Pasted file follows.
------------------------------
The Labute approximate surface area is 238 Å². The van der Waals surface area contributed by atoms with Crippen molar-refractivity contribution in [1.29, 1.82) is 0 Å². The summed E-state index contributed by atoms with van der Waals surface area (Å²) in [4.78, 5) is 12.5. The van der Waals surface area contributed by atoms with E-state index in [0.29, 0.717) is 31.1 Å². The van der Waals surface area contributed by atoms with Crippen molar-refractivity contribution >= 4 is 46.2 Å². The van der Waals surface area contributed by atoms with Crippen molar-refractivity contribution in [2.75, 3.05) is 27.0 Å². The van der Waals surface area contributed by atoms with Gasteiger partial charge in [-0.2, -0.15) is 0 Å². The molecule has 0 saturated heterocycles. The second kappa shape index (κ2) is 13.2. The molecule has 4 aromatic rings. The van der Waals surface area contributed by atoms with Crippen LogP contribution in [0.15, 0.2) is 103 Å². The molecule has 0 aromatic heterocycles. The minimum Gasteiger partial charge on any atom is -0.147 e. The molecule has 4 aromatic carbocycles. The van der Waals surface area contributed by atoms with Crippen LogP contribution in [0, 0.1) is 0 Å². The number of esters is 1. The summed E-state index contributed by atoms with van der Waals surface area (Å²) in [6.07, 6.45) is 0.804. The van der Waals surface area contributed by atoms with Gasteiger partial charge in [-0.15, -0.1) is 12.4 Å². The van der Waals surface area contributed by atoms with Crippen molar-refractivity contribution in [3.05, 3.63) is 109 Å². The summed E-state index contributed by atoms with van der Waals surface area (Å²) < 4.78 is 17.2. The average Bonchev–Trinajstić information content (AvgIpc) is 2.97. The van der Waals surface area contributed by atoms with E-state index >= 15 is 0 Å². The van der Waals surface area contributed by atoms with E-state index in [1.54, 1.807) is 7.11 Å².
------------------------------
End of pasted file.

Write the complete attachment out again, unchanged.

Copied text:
The Labute approximate surface area is 238 Å². The van der Waals surface area contributed by atoms with Crippen molar-refractivity contribution in [1.29, 1.82) is 0 Å². The summed E-state index contributed by atoms with van der Waals surface area (Å²) in [4.78, 5) is 12.5. The van der Waals surface area contributed by atoms with E-state index in [0.29, 0.717) is 31.1 Å². The van der Waals surface area contributed by atoms with Crippen molar-refractivity contribution >= 4 is 46.2 Å². The van der Waals surface area contributed by atoms with Crippen molar-refractivity contribution in [2.75, 3.05) is 27.0 Å². The van der Waals surface area contributed by atoms with Gasteiger partial charge in [-0.2, -0.15) is 0 Å². The molecule has 0 saturated heterocycles. The second kappa shape index (κ2) is 13.2. The molecule has 4 aromatic rings. The van der Waals surface area contributed by atoms with Crippen LogP contribution in [0.15, 0.2) is 103 Å². The molecule has 0 aromatic heterocycles. The minimum Gasteiger partial charge on any atom is -0.147 e. The molecule has 4 aromatic carbocycles. The van der Waals surface area contributed by atoms with Crippen LogP contribution in [0, 0.1) is 0 Å². The number of esters is 1. The summed E-state index contributed by atoms with van der Waals surface area (Å²) in [6.07, 6.45) is 0.804. The van der Waals surface area contributed by atoms with Gasteiger partial charge in [-0.15, -0.1) is 12.4 Å². The van der Waals surface area contributed by atoms with Crippen molar-refractivity contribution in [3.05, 3.63) is 109 Å². The summed E-state index contributed by atoms with van der Waals surface area (Å²) < 4.78 is 17.2. The average Bonchev–Trinajstić information content (AvgIpc) is 2.97. The van der Waals surface area contributed by atoms with E-state index >= 15 is 0 Å². The van der Waals surface area contributed by atoms with E-state index in [1.54, 1.807) is 7.11 Å².